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Paper plates, napkins, and towels—they all need to go. The average family uses two rolls of paper towels a week, which can add up to about $15 monthly. They also go through about 230 paper plates per year. Replacing paper plates and towels is simple: Use plates that are made from reusable materials such as glass and use cotton towels for messes. It just requires a bit more washing. Here are more tips on how to keep a zero-waste kitchen.

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While you’re at it, get rid of plastic containers too


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Plastic is trouble, this we know. “When you store food in plastic, especially if it’s heated, this plastic will leach into your food,” explains Kathryn Kellogg, Going Zero Waste Founder. BPA is a chemical found in hard plastics and exposure can affect reproduction and development—and don’t be fooled by BPA-free plastic, either. Try opting for glass or stainless steel containers; they’re two of the most recyclable products and you won’t have to worry about contamination.

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Stop with the plastic bottles


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Please tell us you know to never ever refill your plastic bottle, right? Well, consider cutting them out altogether: Producing bottles to meet America’s demand for bottled water uses more than 17 million barrels of oil. That’s enough oil to fuel 1.3 million cars for a year. Continuously buying bottled water also adds up: The average American spends around $100 on bottled water annually. A quick solution is to buy an eco-friendly reusable water bottle and continue refilling it.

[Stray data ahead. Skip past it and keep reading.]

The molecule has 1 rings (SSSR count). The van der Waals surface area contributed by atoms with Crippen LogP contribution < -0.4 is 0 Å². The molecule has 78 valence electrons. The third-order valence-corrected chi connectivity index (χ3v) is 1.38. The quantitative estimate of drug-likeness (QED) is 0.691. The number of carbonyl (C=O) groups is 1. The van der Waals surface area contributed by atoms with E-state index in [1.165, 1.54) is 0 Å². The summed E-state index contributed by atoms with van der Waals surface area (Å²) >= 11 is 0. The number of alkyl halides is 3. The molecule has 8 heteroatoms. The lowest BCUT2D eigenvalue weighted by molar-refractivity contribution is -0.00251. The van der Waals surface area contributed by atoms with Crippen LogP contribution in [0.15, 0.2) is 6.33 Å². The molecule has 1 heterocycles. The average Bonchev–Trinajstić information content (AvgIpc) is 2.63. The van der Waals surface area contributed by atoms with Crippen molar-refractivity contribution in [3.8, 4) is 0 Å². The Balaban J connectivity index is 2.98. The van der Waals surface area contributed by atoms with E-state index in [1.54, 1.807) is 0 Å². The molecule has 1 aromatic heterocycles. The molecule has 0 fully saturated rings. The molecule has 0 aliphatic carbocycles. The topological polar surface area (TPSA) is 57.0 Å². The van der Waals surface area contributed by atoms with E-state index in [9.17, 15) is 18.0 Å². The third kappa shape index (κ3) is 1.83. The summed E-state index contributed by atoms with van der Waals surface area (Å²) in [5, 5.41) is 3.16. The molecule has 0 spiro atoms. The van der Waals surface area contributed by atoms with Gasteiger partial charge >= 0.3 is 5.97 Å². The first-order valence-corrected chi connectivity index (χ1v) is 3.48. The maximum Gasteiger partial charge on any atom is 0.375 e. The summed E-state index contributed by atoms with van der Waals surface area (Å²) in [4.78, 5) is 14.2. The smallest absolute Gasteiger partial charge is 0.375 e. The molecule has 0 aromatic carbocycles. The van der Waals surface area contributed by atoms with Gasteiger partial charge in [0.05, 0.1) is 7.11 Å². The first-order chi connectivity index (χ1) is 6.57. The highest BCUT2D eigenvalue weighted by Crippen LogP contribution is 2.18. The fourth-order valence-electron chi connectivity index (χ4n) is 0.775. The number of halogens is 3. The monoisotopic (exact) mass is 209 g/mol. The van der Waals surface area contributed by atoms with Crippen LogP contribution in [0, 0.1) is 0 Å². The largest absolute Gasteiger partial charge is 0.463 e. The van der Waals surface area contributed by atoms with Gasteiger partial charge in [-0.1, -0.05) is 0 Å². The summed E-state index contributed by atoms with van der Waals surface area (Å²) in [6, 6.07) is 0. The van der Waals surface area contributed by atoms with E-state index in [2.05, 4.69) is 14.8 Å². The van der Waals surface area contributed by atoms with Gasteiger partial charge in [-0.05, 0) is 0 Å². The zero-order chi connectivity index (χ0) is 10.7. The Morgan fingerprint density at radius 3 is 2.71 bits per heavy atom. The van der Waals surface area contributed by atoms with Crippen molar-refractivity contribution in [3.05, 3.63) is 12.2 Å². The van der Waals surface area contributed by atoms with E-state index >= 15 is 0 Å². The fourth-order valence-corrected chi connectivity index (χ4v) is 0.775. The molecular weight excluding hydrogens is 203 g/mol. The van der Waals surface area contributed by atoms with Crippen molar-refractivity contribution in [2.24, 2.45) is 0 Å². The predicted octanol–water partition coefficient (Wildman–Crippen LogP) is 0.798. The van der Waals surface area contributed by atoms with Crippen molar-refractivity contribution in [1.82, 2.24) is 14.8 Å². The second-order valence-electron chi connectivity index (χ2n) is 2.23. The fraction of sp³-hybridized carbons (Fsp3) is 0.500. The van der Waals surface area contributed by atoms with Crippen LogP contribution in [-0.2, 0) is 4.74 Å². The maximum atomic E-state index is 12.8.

Kellogg has been living a zero-waste lifestyle for two and a half years, and by cutting out plastic bottles and filters, she has been able to save over $865 throughout that time. She says making this change is also better for your health. “When you wash that item (rigid plastic) it releases thousands of microplastic pieces into the waterways that can’t be filtered,” reveals Kellogg. “We’re actually drinking plastic! Ninety-four percent of all bottled and tap water samples contain micro-plastic.”


Bring your own coffee mug


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Carrying your own coffee mug requires very little effort, and you’ll find that the baristas are absolutely OK with you using it. So bring that insulated bottle or reusable coffee mug to the coffee shop—you may not take save anything on that $4 pumpkin spice latte, but it will help reduce the 58 million paper cups that are thrown away (not recycled) each year.